Metal concentrations in the blood and tissues after implantation of titanium growth guidance sliding instrumentation

Elena Lukina, Aleksandr Laka, Mikhail Kollerov, Mykhamad Sampiev, Peter Mason, Paul Wagstaff, Hilali Noordeen, Wai Weng Yoon, Gordon Blunn

Research output: Contribution to journalArticlepeer-review

Abstract

Background - Growth guidance sliding treatment devices, such as Shilla (Medtronic, Minneapolis, MN USA) or LSZ-4D (CONMET, Moscow, Russia), used for the treatment of scoliosis in children who have high growth potential have unlocked fixtures that allow rods to slide during growth of the spine, which avoids periodical extensions. However, the probability of clinical complications associated with metallosis after implantation of such devices is poorly understood. The content of metal ions in the blood and tissues of pediatric patients treated for scoliosis using fusionless growth guidance sliding instrumentation has not yet been investigated.

Purpose - The aim of the present study was to measure the content of metal ions in the blood and tissues surrounding the implanted growth guidance sliding LSZ-4D devices made of titanium alloy (Ti6Al4V), and to identify the incidence of metallosis-associated clinical complications in some patients with these devices.

Study Design - This is a one-center, case-control retrospective study.

Patients Sample - The study group included 25 patients with high growth potential (22 females, 3 males; average age at primary surgery for scoliosis treatment is 11.4±1.2 years old) who had sliding growth guidance instrumentation LSZ-4D (CONMET) implanted on 13 (range: 10-16) spine levels for 6±2 years. The LSZ-4D device was made from titanium alloy Ti6Al4V and consisted of two rectangular section rods and fixture elements. Locked fixtures were used on one spinal level, whereas the others were unlocked (sliding). The control group consisted of 13 patients (12 females and 1 male; 11±1.2 years old) without any implanted devices.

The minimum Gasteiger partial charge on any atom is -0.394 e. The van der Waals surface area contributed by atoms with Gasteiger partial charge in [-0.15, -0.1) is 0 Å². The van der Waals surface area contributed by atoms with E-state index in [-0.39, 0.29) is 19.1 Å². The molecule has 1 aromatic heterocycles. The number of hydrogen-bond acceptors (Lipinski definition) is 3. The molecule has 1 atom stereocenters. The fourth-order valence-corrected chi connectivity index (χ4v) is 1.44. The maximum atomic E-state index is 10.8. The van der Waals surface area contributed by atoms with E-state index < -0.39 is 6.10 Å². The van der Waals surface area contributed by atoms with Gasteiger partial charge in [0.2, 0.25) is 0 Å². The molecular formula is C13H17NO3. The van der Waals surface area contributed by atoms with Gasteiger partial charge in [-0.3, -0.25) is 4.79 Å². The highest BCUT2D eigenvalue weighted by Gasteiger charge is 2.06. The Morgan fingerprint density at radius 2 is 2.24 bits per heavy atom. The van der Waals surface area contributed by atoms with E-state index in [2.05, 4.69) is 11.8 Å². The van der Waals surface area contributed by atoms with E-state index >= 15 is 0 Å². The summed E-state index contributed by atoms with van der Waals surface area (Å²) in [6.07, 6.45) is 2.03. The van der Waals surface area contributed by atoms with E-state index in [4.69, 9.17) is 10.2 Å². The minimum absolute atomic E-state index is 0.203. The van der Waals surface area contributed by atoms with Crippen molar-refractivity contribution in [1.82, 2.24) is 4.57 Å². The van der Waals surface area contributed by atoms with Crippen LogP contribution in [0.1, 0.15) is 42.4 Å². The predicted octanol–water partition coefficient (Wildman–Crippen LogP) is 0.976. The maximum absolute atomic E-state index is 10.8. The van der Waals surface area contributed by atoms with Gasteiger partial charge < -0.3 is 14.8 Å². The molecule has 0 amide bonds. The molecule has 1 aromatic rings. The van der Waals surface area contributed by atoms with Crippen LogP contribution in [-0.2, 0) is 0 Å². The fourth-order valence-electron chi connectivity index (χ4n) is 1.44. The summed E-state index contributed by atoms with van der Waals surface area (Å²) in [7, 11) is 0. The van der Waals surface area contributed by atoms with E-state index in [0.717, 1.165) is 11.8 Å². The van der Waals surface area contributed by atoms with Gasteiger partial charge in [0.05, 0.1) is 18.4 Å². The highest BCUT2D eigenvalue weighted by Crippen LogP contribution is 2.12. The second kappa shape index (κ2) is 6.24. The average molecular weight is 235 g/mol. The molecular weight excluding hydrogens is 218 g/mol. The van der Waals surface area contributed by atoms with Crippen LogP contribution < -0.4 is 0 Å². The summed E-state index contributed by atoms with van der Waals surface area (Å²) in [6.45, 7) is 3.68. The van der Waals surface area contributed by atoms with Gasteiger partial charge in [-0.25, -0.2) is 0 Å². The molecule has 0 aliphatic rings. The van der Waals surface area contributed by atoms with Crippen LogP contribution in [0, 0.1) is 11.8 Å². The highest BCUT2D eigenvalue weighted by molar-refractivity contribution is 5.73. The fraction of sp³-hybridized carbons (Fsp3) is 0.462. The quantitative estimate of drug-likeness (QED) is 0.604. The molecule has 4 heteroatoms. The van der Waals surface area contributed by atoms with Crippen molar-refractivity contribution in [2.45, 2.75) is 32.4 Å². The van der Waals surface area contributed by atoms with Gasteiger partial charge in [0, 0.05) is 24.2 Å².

Outcome Measures - The content of Ti, Al, and V metal ions in the whole blood and tissues around the implanted device was measured. The incidences of metallosis-associated complications in the study group were recorded.

Methods - Metal ion content was measured by the inductively coupled mass spectrometry method on quadrupolar NexION 300D (PerkinElmer Inc, Shelton, CT, USA).

Results - Five of 25 patients in the study group developed metallosis-associated complications (two sinuses and three seroma in the lumbar part of the spine). Revisions were carried out in two of these patients. Ninety percent of the patients in the study group had increased content of Ti and V ions in the blood (2.8 and 4 times, respectively). Median content of Ti ions in soft tissues adjacentto implanted sliding device was more than 1,500-fold higher than that of the control group. These levels are much higher than previously reported for spinal instrumentation.

Conclusions - Increased content of Ti and V ions in the blood and especially in tissues around the titanium growth guidance sliding device LSZ-4D accompanied by clinical manifestations (seroma and sinuses) indicates the importance of improving wear resistance of such instrumentation with the coatings and the necessity to exchange sliding instrumentation once the child is fully grown.

Original languageEnglish
Pages (from-to)380-388
Number of pages9
JournalSpine
Volume16
Issue number3
Early online date2 Dec 2015
DOIs
Publication statusPublished - Mar 2016

Keywords

  • Adolescent
  • Aluminum
  • Case-Control Studies
  • Child
  • Female
  • Fistula
  • Humans
  • Male
  • Mass Spectrometry
  • Poisoning
  • Postoperative Complications
  • Prostheses and Implants
  • Retrospective Studies
  • Scoliosis
  • Seroma
  • Spine
  • Titanium
  • Vanadium

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